“Dwelling price growth and activity are quite seasonal so the data must be seasonally adjusted to get a clear read on housing price trends,” they comment.
“After seasonal adjustment, monthly growth in APM’s measure of capital city dwelling prices has picked up modestly in recent months.”

ALP says that Nick Xenophon Team's welfare deal targets Australia's 'poorest people'.

The Guardian reports that the ALP and welfare groups have expressed concern about a reported deal to push through the Coalition’s overhaul of the welfare system, warning it will be bad news for the nation’s most disadvantaged. They write that the Australian reported on Wednesday that the Nick Xenophon Team had almost reached a deal with the government on the bulk of its proposed welfare changes, which does not include support for the controversial drug testing plan. The proposed changes include a major overhaul of the existing compliance regime for jobseekers, which would use a demerit points system to punish welfare recipients who fail, for example, to make appointments or job interviews they report. The LNP wants to abolish the wife pension payments for about 200 women living overseas and remove “intent to claim provisions”, which protect people who are entitled to welfare but are unable to lodge a full claim due to personal circumstances. It is reported that the legislation will simplify and consolidate a range of jobseeker payments and make it more difficult for welfare recipients to use drug and alcohol addiction as a reason for failing to meet mutual obligation requirements. The Guardian writes that planned cuts to a bereavement allowance could also leave grieving families about $1,300 worse off. ALP senator Doug Cameron said that the changes targeted “the poorest people in the country, the most vulnerable people in the country”. He said the ALP was not interested in negotiating with LNP.

Train strike could cost Sydney economy $100m.

The SMH reports that a planned 24-hour train strike later this month could cost the local economy more than $100 million, the Sydney Business Chamber has labelled the strike as "simply outrageous". SMH reports that Patricia Forsythe, the executive director of the Chamber, also said that the rail union's call for people to stay home on the day of the planned strike on January 29 was irresponsible.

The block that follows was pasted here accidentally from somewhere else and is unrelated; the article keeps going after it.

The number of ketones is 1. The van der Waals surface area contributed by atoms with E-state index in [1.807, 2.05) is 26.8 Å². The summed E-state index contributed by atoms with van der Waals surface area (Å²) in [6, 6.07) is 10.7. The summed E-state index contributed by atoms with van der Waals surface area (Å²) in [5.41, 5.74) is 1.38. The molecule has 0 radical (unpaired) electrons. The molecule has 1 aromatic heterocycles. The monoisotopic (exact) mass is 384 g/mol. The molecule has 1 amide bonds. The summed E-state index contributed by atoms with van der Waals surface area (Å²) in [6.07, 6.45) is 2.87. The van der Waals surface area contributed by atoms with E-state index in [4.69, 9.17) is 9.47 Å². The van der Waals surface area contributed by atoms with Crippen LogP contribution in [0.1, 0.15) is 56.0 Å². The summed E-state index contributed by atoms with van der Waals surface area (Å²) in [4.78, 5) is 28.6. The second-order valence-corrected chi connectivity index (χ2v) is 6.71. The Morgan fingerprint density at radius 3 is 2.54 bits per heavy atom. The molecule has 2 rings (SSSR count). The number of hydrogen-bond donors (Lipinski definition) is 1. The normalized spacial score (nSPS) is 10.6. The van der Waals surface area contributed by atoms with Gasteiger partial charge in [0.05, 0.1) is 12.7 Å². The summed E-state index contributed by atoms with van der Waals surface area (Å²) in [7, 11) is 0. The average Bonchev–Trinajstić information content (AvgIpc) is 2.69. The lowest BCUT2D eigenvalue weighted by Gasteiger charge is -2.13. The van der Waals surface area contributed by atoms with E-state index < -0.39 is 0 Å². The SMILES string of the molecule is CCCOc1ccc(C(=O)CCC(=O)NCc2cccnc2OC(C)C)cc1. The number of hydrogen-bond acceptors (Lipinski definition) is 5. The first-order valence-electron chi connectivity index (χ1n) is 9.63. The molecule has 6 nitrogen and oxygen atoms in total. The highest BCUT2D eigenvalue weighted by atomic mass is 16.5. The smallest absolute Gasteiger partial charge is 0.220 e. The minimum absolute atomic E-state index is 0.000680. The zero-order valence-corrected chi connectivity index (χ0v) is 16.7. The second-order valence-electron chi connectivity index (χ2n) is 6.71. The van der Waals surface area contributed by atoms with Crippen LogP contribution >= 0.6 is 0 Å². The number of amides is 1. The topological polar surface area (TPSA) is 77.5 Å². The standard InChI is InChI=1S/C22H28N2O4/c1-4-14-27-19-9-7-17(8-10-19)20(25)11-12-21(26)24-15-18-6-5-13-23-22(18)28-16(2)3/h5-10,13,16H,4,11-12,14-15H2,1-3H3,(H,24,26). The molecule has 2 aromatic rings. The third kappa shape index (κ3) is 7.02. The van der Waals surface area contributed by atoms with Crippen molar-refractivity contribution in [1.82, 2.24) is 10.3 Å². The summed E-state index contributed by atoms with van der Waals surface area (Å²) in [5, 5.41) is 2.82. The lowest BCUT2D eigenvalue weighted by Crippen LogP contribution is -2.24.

"It's one of the busiest days of the work year: the Monday after the Australia Day holiday is traditionally one when basically all of the workforce is back from summer holidays, schools are returning. It is a significant day in our economy," she commented.
"If they were going to pick a day for maximum disruption they've certainly done that."

It’s frontline staff who get over 1 million people to work and back every weekday. But it's the management of Sydney Trains who just got a $40,000 pay rise. Demands for better pay and conditions are not what's 'simply outrageous' here.

Household debt 'extremely elevated' after hitting near 200pc and tipped to grow.

The ABC reports that Australia's household debt to income ratio has hit nearly 200 per cent, a level UBS analysts have called "extremely elevated" and "one of the highest in the world". Total household liabilities they report have been revised upwards to $2.466 trillion, or 199.7 per cent of disposable income, by the Australian Bureau of Statistics. It is reported that the revision was due to higher debt held within self-managed super funds, as the ABS is now incorporating new data from Australian Prudential Regulation Authority in its national accounts numbers. The ABC reports that UBS analysts expect households to become even more leveraged over the next one to two years, as income growth remains subdued.

"We expect total household debt to disposable income to peak around 205 per cent before the slow deleveraging process begins," analysts Jonathan Mott and Rachel Bentvelzen wrote.